Law firms are either very astute in the way they hire or they’re just plain sexist. Maybe both. I know there’s fatigue about the problems of the privileged set, but hear me out. According to new research featured in Harvard Business Review, the impact of social status on Big Law hiring varies by gender. Men who drop signs of wealth on their resumes (like references to sailing and tennis) are more likely to draw employer interest, while their female counterparts get shunned.
The study’s authors, Lauren Rivera of the Kellogg School of Management and Andras Tilcsik of the University of Toronto, sent out resumes to almost 150 firms for summer-associate positions. The fictitious applicants hailed from second-tier schools where they ranked in the top 1 percent of their classes and served on the law review. The only variables were gender and extracurricular activities that hinted at their economic status.
The upshot? “Even though all educational and work-related histories were the same, employers overwhelmingly favored the higher-class man,” write the authors. “He had a callback rate more than four times of other applicants and received more invitations to interview than all other applicants in our study combined.”
Hail to the rich (and probably white) guy! OK, maybe that’s not news. But what’s striking is how firms dissed well-heeled women, even though these women have no problems fitting in culturally. The reason: Firms regard them as “the least committed of any group” for a demanding job—”including lower-class women,” according to the study. In fact, firms perceived wealthy women to be “flight risks” who were likely to opt for a less-pressured job or leave work entirely for “family” reasons.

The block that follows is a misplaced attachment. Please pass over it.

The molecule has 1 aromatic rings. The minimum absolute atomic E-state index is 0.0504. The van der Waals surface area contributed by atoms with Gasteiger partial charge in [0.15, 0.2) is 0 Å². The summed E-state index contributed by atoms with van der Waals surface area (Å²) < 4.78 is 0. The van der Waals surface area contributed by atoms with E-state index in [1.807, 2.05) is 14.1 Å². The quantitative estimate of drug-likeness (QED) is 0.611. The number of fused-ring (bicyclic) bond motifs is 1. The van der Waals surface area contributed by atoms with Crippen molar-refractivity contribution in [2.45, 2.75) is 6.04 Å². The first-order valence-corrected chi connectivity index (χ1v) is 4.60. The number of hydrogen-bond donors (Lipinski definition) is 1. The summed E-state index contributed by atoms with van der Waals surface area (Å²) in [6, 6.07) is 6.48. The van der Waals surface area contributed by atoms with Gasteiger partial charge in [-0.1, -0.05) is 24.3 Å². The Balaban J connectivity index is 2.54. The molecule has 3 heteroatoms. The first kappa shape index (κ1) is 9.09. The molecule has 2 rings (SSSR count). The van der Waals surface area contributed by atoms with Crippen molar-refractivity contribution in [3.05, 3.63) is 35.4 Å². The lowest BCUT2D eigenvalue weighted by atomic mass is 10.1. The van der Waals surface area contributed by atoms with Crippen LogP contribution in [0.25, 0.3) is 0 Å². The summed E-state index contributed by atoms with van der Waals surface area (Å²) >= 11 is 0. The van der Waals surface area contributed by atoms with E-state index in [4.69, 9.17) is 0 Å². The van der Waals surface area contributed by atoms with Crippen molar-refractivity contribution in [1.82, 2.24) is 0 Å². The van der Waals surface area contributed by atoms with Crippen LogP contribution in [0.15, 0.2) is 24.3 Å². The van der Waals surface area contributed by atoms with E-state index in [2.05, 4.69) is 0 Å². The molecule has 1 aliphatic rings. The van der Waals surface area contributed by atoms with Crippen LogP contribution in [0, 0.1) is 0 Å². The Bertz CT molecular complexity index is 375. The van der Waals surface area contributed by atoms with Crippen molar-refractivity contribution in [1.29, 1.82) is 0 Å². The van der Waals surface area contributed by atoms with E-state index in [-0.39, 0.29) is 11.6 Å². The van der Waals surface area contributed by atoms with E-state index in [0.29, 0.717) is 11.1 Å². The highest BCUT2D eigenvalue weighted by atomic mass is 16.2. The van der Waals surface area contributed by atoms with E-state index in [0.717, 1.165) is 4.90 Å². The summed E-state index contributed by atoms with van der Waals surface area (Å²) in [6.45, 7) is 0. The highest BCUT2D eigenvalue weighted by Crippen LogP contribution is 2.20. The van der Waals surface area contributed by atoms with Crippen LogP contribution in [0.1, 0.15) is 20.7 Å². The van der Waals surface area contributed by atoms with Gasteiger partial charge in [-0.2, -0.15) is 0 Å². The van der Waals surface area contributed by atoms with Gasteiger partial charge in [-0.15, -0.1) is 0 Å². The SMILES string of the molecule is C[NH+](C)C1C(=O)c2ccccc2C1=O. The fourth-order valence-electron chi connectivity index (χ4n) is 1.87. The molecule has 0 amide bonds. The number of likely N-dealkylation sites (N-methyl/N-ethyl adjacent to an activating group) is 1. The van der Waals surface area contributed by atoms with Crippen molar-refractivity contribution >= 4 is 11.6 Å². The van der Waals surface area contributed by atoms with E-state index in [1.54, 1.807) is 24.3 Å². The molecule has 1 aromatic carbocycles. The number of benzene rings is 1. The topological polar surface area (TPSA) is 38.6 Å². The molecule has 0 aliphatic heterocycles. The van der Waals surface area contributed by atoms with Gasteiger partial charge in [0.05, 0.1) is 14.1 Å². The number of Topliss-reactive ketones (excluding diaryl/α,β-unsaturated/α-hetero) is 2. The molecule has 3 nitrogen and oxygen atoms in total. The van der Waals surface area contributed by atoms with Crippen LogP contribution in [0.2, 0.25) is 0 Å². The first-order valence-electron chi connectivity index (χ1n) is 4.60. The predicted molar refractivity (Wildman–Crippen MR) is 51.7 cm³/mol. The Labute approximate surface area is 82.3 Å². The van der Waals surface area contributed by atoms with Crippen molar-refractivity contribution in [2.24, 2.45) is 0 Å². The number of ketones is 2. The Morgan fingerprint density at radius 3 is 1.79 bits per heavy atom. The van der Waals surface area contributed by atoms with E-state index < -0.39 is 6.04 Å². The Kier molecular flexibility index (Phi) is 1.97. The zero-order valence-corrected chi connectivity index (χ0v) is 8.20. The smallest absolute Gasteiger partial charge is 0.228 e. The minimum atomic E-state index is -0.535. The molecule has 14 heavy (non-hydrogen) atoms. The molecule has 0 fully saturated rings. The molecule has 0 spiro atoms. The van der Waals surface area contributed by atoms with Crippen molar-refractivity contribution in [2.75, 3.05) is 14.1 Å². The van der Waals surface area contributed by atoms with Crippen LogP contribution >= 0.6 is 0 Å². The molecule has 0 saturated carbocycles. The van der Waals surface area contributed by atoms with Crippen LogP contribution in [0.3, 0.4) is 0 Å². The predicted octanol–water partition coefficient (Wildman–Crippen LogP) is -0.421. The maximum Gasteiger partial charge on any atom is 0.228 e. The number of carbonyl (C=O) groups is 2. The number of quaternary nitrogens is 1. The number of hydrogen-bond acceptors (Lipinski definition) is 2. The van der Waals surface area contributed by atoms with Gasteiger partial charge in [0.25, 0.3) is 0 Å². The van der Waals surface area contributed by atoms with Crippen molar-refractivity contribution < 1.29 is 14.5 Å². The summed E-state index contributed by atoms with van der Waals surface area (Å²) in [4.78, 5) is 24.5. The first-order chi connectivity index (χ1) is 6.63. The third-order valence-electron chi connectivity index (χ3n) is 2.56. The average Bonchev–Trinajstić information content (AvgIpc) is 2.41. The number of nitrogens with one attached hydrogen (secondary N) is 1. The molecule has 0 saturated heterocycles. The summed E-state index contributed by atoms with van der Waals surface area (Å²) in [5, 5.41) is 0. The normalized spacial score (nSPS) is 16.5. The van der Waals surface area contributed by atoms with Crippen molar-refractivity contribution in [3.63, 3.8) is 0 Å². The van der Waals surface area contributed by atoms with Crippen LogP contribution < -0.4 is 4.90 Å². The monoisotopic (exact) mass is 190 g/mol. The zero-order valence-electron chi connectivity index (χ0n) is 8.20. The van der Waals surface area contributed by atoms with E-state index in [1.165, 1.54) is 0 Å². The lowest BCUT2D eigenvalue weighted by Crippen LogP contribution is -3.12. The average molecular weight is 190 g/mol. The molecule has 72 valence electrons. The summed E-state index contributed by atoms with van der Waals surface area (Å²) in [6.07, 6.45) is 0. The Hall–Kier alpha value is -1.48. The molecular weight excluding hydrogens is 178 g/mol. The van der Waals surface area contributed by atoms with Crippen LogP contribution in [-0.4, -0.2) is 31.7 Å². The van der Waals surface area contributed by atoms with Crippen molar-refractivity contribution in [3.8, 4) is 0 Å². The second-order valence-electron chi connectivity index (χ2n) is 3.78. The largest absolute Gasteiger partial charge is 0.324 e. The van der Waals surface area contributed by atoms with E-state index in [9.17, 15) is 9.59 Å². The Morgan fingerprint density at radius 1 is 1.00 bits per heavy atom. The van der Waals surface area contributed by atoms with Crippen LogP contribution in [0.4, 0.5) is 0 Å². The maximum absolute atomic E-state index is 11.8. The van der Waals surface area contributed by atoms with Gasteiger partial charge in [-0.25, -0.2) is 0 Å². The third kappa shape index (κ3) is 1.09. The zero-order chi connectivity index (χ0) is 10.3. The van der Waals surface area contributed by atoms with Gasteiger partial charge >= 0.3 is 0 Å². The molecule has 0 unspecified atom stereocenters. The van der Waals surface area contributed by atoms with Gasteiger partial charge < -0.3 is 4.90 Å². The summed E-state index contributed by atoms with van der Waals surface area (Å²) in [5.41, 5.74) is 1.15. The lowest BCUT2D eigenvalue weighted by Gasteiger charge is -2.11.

Is all this based on stereotypes? You bet. “That’s clearly a bias,” says Merle Vaughn, who heads the law firm diversity group at Major, Lindsey & Africa. But in her opinion, that prejudice is dying. “That’s a bias based on people currently in power, but that’s rather old school,” she says.
Perhaps so. Yet there seems to be some truth to the rich-women-opt-out stereotype. “I’d love to say that this is totally unfair and reflects bias,” says Los Angeles-based recruiter Sabina Lippman. “But to be honest, looking at it statistically over a large group, the answer is that well-off women leave the practice more often and firms are more reluctant to hire them.”
Indeed, research shows that female graduates of elite colleges and law schools, who tend to come from wealthier backgrounds, are less apt to stick with their careers. Last year, ALM Intelligence reported that women from the top 10 law schools dropped out of Big Law at a much higher rate than women from lower-tiered law schools. (Women from lower-tier schools not only stuck it out, but some—those who went to schools ranked 51 to 100—actually increased in numbers in Big Law over time.)
So what can women from privilege do to overcome these assumptions? The study’s authors suggest that women “ditch the extracurricular activities.” They also advocate disguising gender by replacing first names with initials.
All that strikes Vaughn as nonsense. “I tell people to put in stuff in their resume that will help them bond with other people at a firm,” she says. “I play golf and tennis and I’m a black woman, and I think firms might like that.”
Maybe the country club stuff helps minority women, but what about affluent white women? All this is hair-splitting, says a diversity director at a big firm: “There is discrimination, but I’m not sure if it’s directed at high-status women or women generally.” The reality is that having money—for either sex—changes the dynamics, says this director.
“If you’re comfortably off and halfway sane,” this diversity director asks, “why wouldn’t you take a less-pressured job or drop out?”